But skating didn’t stop Robertson (6-2, 192) from shooting up the prospect rankings in 2016-17. At the midpoint of the season, NHL Central Scouting had him as the 34th-best North American skater. By season’s end, he was 14th.

    “I think a lot of it came from confidence,” he said. “I gained more confidence in my game, my skating, my shot. Once I did that in the second half of the year, I really took off.”

    He sure did, with 30 of his 42 goals coming in the final 40 games of the regular season. He then added five goals and 13 assists in 11 playoff games.

    Robertson was born in Los Angeles, where his dad and grandpa were Kings season-ticket holders. He started playing hockey in L.A., then moved to Detroit when he was 10.

    Isles keep dealing, send Hamonic to Calgary (Updated)

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    It’s been rumored for days that Islanders defenseman Travis Hamonic might be on the move.

    And now it’s happened.

    Per Sportsnet, the Isles have dealt Hamonic to Calgary. It’s the second significant move of the draft weekend from GM Garth Snow who, on Thursday, acquired Jordan Eberle from Edmonton in exchange for Ryan Strome.

    Hamonic, 26, is coming off a difficult campaign in which injuries limited him to just 49 games. That said, he’s still a well-regarded blueliner that will make Calgary’s defense one of the deepest in the league.

    There, he’ll play alongside Mark Giordano, Dougie Hamilton and T.J. Brodie, putting the Flames in the conversation with Nashville for the best top-four in the NHL.

    Hamonic had made waves during the ’15-16 campaign, when it was learned he’d requested a trade from the Islanders due to a family issue. That request had since been rescinded.

    It’s worth mentioning that Hamonic has one of the more club-friendly deals in the league. He has three years left on a seven-year, $27 million deal, one that carries a $3.857M average annual cap hit. For a top-four defenseman that can log big minutes and post solid possession metrics, that’s a pretty low price to pay.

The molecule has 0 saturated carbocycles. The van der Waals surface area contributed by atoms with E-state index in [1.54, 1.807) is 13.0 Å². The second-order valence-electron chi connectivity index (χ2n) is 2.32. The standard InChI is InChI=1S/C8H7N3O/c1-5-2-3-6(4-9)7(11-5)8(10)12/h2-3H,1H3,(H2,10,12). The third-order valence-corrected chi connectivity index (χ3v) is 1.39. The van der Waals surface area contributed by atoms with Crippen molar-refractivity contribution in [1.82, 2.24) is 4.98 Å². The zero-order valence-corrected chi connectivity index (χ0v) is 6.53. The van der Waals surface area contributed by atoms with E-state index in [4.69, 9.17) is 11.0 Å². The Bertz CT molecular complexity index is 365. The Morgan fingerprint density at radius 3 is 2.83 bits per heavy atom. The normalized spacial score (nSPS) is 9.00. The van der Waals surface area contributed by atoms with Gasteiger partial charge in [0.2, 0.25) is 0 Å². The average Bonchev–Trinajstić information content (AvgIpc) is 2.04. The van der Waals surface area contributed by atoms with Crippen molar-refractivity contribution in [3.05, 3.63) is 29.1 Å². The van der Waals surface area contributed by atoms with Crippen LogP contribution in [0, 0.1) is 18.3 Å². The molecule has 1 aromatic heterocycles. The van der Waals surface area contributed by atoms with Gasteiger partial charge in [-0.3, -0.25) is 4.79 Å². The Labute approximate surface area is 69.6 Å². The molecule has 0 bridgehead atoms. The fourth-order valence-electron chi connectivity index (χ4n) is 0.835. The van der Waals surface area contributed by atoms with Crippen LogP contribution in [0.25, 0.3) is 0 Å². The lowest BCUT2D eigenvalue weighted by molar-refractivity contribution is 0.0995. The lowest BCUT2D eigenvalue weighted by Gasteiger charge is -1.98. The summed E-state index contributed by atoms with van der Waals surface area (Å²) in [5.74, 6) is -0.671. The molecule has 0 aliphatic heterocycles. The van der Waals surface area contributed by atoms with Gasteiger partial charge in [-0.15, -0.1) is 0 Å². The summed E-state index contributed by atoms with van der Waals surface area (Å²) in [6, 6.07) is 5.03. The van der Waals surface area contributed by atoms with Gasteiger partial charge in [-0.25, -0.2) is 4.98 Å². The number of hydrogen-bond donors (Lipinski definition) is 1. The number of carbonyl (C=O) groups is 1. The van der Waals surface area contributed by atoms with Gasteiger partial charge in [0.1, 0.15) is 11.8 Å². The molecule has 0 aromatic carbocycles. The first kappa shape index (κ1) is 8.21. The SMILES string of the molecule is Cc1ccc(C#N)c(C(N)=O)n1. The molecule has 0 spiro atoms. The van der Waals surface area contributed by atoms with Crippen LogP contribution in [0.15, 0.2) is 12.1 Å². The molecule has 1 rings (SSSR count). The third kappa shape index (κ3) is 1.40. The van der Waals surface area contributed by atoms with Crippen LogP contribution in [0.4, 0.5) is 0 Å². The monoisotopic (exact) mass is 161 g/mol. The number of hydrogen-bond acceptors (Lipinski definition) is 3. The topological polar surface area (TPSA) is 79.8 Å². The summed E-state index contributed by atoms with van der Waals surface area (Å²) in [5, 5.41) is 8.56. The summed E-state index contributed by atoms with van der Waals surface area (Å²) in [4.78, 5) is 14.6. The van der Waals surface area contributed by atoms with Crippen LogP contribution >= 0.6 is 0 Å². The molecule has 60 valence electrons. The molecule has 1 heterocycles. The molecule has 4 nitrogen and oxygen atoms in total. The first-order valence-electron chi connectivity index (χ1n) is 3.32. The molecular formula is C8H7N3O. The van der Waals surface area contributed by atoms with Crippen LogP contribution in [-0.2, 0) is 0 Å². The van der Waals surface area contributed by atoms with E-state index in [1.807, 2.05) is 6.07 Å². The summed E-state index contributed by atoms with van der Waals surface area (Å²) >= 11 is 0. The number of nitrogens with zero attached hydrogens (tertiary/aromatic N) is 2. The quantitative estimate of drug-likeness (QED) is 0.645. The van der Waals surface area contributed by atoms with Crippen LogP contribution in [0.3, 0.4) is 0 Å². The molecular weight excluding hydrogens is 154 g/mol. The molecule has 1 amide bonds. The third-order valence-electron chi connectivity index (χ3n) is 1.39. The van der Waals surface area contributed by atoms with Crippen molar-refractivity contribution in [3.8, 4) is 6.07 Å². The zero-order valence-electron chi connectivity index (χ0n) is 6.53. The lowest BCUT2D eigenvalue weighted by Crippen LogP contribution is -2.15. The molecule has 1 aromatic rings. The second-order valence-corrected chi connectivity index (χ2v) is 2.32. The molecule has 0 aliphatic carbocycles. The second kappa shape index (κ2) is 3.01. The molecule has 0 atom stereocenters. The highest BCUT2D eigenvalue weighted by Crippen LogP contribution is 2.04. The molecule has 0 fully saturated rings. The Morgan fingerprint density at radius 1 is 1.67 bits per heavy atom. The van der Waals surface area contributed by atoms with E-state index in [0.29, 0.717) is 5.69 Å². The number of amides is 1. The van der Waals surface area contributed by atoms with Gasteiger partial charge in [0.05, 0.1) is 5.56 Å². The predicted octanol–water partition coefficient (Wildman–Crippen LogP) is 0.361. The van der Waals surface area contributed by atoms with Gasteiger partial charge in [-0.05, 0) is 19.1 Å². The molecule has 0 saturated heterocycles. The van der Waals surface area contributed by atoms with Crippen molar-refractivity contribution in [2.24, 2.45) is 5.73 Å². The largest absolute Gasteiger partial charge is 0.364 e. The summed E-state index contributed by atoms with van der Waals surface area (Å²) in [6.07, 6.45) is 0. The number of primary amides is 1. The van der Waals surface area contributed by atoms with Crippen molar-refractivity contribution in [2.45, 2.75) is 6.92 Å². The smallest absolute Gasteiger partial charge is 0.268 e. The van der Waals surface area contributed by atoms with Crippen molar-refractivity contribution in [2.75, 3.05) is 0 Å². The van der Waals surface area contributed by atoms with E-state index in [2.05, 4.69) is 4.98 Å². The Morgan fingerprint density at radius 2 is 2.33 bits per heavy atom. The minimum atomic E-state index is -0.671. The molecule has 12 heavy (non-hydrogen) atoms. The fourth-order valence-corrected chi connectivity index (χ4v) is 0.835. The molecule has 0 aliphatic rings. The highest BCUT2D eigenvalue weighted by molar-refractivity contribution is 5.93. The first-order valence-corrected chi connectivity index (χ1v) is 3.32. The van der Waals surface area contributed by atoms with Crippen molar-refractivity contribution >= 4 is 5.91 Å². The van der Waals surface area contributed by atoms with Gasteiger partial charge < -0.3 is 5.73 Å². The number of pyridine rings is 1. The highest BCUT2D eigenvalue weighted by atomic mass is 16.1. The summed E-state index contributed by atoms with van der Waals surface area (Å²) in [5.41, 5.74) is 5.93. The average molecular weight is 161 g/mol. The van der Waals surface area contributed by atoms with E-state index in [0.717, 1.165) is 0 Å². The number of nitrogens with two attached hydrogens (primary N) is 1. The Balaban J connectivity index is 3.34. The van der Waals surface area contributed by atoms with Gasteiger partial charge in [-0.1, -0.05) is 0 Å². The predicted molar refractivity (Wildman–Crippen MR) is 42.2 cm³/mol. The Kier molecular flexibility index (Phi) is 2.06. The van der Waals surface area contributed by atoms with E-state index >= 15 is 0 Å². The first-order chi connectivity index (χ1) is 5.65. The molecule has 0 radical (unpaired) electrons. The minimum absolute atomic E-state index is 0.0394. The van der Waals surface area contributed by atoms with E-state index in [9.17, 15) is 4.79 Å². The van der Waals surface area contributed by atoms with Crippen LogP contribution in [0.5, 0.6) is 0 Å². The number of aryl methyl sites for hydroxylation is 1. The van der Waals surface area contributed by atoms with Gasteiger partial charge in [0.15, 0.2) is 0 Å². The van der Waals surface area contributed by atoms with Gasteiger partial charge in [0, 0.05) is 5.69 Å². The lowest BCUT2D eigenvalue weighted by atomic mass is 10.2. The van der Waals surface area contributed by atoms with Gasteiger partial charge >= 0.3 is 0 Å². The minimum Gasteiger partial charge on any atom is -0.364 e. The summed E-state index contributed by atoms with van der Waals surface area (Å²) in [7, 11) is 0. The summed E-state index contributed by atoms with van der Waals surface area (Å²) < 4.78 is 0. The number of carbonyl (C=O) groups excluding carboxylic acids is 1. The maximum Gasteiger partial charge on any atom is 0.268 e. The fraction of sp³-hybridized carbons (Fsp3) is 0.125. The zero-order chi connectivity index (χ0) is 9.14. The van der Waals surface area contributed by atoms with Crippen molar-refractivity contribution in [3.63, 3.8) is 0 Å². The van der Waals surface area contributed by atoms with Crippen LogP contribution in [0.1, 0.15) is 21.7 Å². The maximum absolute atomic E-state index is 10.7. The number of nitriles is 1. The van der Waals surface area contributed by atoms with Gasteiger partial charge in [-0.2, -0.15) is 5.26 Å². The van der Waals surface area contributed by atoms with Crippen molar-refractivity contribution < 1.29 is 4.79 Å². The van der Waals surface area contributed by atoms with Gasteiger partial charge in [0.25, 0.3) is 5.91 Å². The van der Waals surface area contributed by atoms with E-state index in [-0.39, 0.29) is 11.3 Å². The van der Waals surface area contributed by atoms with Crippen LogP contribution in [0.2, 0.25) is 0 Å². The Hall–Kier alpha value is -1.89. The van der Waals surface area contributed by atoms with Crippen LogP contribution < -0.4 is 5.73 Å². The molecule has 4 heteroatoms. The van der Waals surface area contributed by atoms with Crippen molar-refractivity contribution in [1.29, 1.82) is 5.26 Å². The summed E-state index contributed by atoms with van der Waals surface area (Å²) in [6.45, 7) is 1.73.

No word yet on what the return is for New York. The Isles selected a pair of defensemen — Robin Salo and Benjamin Mirageas — with their second- and third-round picks on Saturday morning.

    UPDATE: Looks as though the Isles are only getting picks in return.

    If Calgary misses the playoffs on 2019, the Isles get the pick that year. That condition stems from an earlier one in which Arizona would get the Flames’ second-rounder in 2019 if the Flames make the playoffs.

    Got all that?

    There’s widespread speculation Snow isn’t done dealing. The bounty of draft picks acquired could be utilized in a future trade, which would be the likely direction for a club that’s in “win-now” mode.

    Jets extend Chiarot — two year, $2.8 million

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    Winnipeg has retained some of its defensive depth, re-signing Ben Chiarot to a two-year deal worth $2.8 million.

    It’s a $1.4 million average annual cap hit for the 26-year-old, and a nice pay bump from the $850,000 he was making on his previous deal.

    Chiarot had a nice campaign in ’16-17, scoring a career-high 12 points while appearing in 59 games. The season ended on a down note, however, as he suffered an upper-body injury in mid-March and was shut down for the year.

    Looking ahead, Chiarot will likely continue to serve in a depth role for the Jets. The club is bringing back nearly all of the same defensemen it had last year, and it’s expected youngster Josh Morrissey will take on an even bigger role.